Finally, an updated Blog on …. What should the title say? “One ultra busy, aging lady’s challenge to return to fitness post injury?” Those adjectives are not too uplifting. Maybe I should amend the title to say, “Progress! Despite setbacks, a positive attitude is the key to improvement.” Well, both statements reflect the vacillating and conflicting feelings I, and most goal-oriented folks, encounter. How to experience the best in our lives? We believe most others in our peer group have the ‘better’ or ‘easier’ lives. But of course, deep down, any intelligent person knows that life was never promised to be fair, and most of us experience setbacks and losses in varying ways. The reminder IS, how we deal with the challenges is what separates those who find daily joy and light and those who cannot.
My challenges now? Healing my leg so I can run and ski the way I used to at age 59. 9. Upon recovery (getting off the dang crutches) I just never thought the tendons and other soft tissue would take so long to function well. Other challenges? Finding TIME. Time for PT. Time to support my husband Brian’s return to health from the removal of a Pituitary tumor. And of course, Time for Gear West! Finding all the time needed to work with Gear West’s wonderful staff to always provide the best service and products we can to those who love what we do, can take up every free minute. (Gosh this sounds like an advertisement) Gear West is like a busy, willful child. The business NEEDS attention, love and care and discipline, for it to be all it can be.
My goals? Physically to ski well enough this year and to race better than ‘well enough’ to win my age group at IM Wisconsin next September (my entry was deferred to 2020). Right now, jogging a 10 min mile 5k is not happening, so there’s a lot of work to do. But I have a PILE of goals! Such as, finishing my health coaching certificate. I signed up for Primal Health Coaching created by a triathlete, Mark Sisson, with whom raced during my era of Ironman’s in Hawaii. I love learning and expanding my rudimentary knowledge of nutrition and (over) training. Everything that surrounds creating (or not) a healthy, balanced life as one ages interests me. Of course, THE STORE has always handed a stack load of goals to me, most likely, too many. Owning one’s business owns the owner . I can never let it go, even when I am not physically at Gear West. Daily, I must figure out how to do things better and improve my leadership. Reinventing brick and mortar to meet our customers changing needs owns my mind all the time! Our goals include creating a unique customer experience through building a cool sports campus complete with alpine plantings between the stores so busy folks want to take time to drive here. How do we ensure customers always leave GW with a positive experience and how to find and take care of those who do not? I could expound paragraphs on all the goals a small business owner must have if they want to thrive; it is a lifestyle where an owner can never do enough, almost like training for triathlons. And of course, there is the goal of maintain a healthy family life around one’s career. My child rearing years are long gone; the need for panicking during my child’s conferences, believing I was not doing all that I could as a mom, has disappeared. I should have way more free time, but dang it, I do not! Life is a wonderful, scary and delicate balance for us type A folks – career, health, family, spirituality, finances - we all share the pressures of trying to be successful in everything, and when things don’t go according to our plan, life’s dips can become huge wallowing holes .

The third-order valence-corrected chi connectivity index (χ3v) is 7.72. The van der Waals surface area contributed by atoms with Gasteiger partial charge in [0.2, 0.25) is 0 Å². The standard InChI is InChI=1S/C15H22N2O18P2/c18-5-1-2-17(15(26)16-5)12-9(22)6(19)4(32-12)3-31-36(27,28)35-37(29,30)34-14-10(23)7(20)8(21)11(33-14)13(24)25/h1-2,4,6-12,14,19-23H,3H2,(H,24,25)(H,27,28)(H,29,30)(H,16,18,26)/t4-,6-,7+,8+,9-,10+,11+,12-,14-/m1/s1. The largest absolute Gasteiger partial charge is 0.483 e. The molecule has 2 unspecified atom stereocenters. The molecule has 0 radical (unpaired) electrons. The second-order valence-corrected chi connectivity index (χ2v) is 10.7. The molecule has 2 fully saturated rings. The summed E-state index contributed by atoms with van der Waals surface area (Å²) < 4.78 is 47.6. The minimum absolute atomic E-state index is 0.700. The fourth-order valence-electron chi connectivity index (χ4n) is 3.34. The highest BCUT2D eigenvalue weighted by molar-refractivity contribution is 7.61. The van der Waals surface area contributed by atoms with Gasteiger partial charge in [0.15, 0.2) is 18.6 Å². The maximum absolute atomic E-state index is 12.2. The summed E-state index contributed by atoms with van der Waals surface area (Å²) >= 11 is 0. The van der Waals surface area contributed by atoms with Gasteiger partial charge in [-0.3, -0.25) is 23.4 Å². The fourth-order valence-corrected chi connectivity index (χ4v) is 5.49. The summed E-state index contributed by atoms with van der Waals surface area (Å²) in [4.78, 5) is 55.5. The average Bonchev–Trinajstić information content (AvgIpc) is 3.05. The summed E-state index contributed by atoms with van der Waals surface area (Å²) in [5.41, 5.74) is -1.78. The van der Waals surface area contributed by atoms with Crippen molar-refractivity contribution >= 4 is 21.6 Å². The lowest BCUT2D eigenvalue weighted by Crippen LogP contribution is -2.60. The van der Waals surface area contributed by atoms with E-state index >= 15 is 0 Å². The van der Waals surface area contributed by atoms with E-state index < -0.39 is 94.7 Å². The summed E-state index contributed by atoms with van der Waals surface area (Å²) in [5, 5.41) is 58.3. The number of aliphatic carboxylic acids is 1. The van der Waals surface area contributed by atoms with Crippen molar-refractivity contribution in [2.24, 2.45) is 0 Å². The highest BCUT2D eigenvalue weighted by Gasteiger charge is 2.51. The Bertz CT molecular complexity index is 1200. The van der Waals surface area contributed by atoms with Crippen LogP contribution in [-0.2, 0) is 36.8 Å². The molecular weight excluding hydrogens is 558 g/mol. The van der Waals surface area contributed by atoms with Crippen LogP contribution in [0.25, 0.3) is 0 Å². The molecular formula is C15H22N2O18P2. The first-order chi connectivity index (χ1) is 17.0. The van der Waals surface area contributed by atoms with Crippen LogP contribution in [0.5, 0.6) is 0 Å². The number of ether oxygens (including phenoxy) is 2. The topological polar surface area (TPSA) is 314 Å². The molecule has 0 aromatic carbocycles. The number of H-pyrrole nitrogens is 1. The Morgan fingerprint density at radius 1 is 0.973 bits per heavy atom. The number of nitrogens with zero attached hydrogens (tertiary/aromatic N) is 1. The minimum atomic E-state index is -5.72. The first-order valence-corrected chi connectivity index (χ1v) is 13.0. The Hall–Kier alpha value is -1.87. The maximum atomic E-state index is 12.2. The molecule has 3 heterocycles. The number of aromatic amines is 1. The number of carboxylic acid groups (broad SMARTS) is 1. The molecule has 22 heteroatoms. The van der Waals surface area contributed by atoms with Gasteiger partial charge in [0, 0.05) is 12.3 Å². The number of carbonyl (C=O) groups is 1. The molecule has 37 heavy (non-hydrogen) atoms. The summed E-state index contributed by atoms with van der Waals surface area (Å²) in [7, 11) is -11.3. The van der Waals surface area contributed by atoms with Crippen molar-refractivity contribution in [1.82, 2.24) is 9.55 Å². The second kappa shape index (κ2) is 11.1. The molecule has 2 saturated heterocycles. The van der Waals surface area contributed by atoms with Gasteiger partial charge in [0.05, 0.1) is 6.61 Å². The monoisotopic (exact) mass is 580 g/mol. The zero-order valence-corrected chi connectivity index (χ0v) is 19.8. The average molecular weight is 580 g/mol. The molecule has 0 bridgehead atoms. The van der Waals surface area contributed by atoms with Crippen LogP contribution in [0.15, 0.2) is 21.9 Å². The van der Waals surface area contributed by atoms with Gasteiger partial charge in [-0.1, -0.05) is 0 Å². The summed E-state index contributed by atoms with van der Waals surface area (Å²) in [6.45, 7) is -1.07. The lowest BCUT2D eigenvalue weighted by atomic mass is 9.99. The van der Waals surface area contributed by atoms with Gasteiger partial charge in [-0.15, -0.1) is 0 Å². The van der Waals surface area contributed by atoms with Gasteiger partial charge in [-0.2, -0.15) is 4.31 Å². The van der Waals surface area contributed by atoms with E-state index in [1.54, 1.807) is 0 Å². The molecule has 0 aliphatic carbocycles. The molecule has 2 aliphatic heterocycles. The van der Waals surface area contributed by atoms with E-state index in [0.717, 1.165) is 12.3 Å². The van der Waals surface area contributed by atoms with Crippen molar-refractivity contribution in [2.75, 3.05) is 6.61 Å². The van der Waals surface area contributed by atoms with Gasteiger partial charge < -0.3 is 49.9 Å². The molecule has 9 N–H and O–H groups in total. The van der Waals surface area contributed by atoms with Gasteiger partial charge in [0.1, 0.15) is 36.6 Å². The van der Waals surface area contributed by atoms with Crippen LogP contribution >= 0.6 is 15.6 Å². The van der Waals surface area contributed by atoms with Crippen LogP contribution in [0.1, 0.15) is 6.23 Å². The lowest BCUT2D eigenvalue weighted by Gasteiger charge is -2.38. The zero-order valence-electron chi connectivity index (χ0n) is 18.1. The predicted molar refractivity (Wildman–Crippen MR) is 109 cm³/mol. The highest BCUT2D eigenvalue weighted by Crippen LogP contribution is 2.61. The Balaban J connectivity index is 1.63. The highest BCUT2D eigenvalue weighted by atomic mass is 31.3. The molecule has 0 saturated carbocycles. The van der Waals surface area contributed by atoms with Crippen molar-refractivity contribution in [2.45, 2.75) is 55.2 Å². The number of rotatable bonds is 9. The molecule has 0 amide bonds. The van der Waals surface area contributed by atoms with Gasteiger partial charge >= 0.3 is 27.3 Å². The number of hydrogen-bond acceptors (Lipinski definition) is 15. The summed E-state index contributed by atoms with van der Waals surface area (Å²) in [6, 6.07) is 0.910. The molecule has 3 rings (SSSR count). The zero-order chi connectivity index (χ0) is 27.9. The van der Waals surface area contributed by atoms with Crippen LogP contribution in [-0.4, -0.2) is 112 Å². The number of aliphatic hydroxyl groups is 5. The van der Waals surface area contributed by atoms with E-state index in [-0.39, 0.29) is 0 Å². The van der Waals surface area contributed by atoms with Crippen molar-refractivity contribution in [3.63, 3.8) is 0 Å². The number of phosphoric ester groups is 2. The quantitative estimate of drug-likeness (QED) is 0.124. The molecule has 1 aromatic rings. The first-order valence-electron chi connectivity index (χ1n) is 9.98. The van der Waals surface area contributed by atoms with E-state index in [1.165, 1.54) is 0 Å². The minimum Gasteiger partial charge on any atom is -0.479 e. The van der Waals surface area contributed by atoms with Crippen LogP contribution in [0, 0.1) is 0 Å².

There are no answers of course, but tips on how to maintain joy and positivity abound. Yet like anything, to keep looking at the glass have full requires discipline. Reading a self-help book, talking to a psychologist are just avenues for good (hopefully) ideas to flow. You must decide what best works for your situation or personality and then ‘work it’, almost daily. Attributes that help me navigate the ups and downs are keeping a sense of humor (smiling in the morning to set the mood) , having humility (injuries and tough competition in work and play demands humbleness), applying effort to overcoming
travails and honoring my passion for outdoors and movement so I can reset and be happy. Of course, sharing it all with the right friends and/or partner who love and support you during the rollercoaster of life certainly is the icing on the cake. Yet, each of us must be personally strong in order to have the cake and the icing too. We need to find ‘the strength within’, no matter how overused that statement.
For sure this year has thrown me a curveball. I am trying to use all that is within me to find creativity and desire to restructure what is important. Worries such as, “I cannot exercise as before” or “retail is so impossible to handle with the tools I had in the past”, can be tackled by remaining strong and joyful in new ways. I work on discipline to think positively, to increase empathy for others and appreciate things I took for granted. We are so fortunate to have the freedom to choose how to handle what is thrown at us. I must use that freedom wisely to choose the best attitude for me to sleep soundly at night. Life is too short, and I am mad at myself when I waste it on emotions that do not lead me to a better place.
-Posted by Jan Guenther on Oct 16th 2019